Tuesday, May 6, 2014

Pasta with an Asian Touch...and the flowery spring garden

It's been awhile since I have discovered tagliatelle goes well with red pepper flakes, garlic, and ginger. This time, however, I added pea shoots, soy sauce, and omelette strips.

Soy sauce imparts a lovely golden colour

While the pasta--throw in the shoots after five minutes--is cooking, make a thin omelette with one or two large eggs. When it is set, flip over and brown that side. Remove to a cutting surface and let cool a bit. Slice into long, one-inch-wide sections and reserve.  Mince pepper flakes, garlic, and ginger and saute them lightly in a little oil in the omelette pan. Add a few tablespoons of the pasta cooking water. Toss the tagliatelle, shoots, and egg with the garlic, red pepper, and ginger in the skillet. Sprinkle, or in my case, slosh with soy sauce and stir well.

The flower garden is coming into being with such ease -- mostly pink there, red here, and white over there but also with a splash of blue and a glint of gold.

Cottage pinks are good for hiding the knobby knees of rose bushes

Roses are continuing to astound. The seven Queen Elizabeth hedge roses are in the middle of their first blooming flush. We should get several such flurries of pinkness until autumn.

I suspect this glowing, deeply coral-coloured rose is Tropicana.

The repeat-flowering bourbon rose, Ferdinand Pichard, is a robust bush with clusters of fragrant, white-and-red striped blooms.

The cute bud on the right can't wait to embrace maturity

Cottage pinks (Dianthus plumarius) rank way high on my favourite flower list. They are not named for the colour pink but for their distinctive edging, as if a pinking shears had its way with them.

A double blossom variety with a red center and petals flushed light pink

Sweetness cottage pinks will flower all through the summer and autumn. Like many varieties of this species, they are easy, evergreen, and rewarding perennials, that is to say, they will give many, many, many, fragrant flowers that come back again and again and again. However, these are the only variety that will put on a summer display from seed planted in late winter. With all the others, the propagation can be done more easily via cuttings from a few nursery plants.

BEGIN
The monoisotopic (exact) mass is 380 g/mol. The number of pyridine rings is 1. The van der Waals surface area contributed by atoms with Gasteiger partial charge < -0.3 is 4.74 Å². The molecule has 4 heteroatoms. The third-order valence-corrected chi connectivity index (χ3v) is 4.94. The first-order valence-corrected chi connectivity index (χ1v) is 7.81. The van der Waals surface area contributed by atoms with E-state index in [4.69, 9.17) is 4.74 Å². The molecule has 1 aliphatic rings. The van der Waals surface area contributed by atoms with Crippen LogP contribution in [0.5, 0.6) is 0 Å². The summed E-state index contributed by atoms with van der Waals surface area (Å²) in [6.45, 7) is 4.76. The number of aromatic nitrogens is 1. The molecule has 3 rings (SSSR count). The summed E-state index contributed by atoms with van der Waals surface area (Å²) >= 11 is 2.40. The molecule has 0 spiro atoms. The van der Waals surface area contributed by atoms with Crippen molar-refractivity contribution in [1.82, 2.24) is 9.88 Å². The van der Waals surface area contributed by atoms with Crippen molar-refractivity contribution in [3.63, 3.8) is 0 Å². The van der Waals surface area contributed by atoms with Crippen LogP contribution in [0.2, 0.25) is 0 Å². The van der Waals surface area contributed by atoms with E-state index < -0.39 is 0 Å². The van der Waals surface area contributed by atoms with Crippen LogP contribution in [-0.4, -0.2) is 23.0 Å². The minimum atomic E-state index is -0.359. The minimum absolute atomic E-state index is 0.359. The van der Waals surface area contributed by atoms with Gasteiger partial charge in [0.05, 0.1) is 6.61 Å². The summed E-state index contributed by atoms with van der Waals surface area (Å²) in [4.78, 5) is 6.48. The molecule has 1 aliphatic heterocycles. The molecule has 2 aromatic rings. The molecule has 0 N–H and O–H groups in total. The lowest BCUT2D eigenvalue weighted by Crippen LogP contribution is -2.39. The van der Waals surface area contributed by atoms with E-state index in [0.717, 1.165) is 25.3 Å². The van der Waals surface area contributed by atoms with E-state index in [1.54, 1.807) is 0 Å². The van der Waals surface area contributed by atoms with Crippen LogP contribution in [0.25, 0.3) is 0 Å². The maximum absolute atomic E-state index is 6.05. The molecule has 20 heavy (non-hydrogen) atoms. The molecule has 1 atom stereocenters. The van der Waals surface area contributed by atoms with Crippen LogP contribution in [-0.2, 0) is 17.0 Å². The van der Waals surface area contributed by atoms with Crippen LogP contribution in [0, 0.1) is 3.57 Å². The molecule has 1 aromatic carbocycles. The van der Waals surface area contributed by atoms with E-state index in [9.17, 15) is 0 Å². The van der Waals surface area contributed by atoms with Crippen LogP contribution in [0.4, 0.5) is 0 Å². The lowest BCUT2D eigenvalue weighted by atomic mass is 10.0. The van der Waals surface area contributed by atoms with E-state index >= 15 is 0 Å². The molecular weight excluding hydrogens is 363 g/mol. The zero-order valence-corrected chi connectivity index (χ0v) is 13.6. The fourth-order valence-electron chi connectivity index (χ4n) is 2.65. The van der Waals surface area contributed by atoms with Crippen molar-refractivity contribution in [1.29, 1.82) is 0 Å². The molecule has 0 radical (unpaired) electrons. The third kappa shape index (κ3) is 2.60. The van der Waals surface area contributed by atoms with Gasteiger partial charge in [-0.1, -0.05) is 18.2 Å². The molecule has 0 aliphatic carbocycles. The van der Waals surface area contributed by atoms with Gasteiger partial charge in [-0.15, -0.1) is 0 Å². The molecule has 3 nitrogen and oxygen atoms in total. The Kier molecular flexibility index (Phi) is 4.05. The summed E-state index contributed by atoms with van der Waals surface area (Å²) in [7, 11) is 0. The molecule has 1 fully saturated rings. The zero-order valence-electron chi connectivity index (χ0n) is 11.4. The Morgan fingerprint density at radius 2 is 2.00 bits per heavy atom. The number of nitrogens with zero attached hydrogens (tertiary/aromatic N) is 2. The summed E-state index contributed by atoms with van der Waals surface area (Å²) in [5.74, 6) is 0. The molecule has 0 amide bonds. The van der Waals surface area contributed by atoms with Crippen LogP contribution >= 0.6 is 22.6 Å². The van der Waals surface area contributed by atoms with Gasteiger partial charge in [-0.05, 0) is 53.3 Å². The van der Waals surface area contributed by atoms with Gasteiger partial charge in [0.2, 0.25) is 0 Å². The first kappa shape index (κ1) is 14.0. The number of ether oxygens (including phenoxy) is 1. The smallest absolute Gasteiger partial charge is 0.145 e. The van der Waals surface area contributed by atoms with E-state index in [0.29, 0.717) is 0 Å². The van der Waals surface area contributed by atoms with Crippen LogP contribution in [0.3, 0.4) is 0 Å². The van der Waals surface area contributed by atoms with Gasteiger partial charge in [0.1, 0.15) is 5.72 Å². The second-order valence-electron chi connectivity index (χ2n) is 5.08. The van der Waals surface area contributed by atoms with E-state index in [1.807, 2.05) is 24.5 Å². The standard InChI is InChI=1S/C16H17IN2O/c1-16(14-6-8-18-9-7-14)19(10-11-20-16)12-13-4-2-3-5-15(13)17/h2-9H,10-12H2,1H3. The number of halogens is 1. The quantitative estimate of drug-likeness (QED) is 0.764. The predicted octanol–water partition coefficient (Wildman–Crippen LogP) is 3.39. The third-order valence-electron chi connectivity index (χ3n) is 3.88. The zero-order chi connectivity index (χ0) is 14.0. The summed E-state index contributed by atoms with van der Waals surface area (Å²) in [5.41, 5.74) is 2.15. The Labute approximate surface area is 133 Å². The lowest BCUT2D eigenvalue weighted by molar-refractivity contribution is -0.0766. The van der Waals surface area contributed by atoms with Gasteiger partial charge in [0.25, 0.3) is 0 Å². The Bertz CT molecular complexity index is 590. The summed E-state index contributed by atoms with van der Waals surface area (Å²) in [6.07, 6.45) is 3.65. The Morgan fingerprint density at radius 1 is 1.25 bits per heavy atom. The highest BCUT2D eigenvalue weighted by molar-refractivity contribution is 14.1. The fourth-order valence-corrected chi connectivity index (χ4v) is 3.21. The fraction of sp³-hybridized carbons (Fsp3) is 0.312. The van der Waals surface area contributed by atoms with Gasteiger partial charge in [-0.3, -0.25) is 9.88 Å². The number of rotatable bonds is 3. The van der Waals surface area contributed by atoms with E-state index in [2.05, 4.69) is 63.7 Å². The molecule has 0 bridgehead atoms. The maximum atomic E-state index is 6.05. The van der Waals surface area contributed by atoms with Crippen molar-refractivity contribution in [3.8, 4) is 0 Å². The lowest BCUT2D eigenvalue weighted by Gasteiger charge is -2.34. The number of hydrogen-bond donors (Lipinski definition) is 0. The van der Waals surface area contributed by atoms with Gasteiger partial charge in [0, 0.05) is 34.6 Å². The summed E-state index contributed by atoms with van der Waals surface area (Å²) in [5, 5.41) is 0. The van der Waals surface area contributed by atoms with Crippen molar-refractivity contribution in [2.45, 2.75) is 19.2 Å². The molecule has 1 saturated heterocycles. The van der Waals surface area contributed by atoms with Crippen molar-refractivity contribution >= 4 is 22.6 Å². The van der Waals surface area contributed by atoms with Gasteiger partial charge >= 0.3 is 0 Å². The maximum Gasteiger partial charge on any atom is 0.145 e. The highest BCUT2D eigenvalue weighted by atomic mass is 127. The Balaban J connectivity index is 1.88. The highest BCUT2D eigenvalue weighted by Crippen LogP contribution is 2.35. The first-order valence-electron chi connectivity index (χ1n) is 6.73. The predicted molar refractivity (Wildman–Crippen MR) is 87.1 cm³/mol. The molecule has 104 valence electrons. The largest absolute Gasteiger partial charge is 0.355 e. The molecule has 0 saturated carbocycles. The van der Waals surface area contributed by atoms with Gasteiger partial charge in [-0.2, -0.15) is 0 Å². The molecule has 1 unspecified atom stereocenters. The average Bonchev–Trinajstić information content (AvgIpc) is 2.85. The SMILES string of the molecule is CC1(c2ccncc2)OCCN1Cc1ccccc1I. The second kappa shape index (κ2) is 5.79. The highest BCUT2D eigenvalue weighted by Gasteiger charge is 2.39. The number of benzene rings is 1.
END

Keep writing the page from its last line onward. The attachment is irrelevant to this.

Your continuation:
The messy split calyx of Mrs. Sinkins cottage pinks is more than compensated by its fabulous fragrance.

Miniature glads chez nous prefer to volunteer in already densely planted beds, especially of the iris and lavender persuasion.

Behind the gladiolus are early season potatoes

Though I sowed soapwort last spring and transplanted them just this past autumn, they are already generously covering not only the ground but their own foliage with pink flowers.

A soapy liquid can be made by boiling crushed leaves and roots in water

Herbs like thyme and sage (below photo) contribute to the flower show by happily presenting some blues now that the irises, bluebells, and lilacs are no more.

Can you spot the small beetle-like insect?

It is always a thrill when the fruit-bearing stock of our garden show their abundance of flowers/immature fruit.


The green fuzzy ovoid is a peach-to-be.

A soft wave of white petals is harbouring the developing blackberry.

À la prochaine!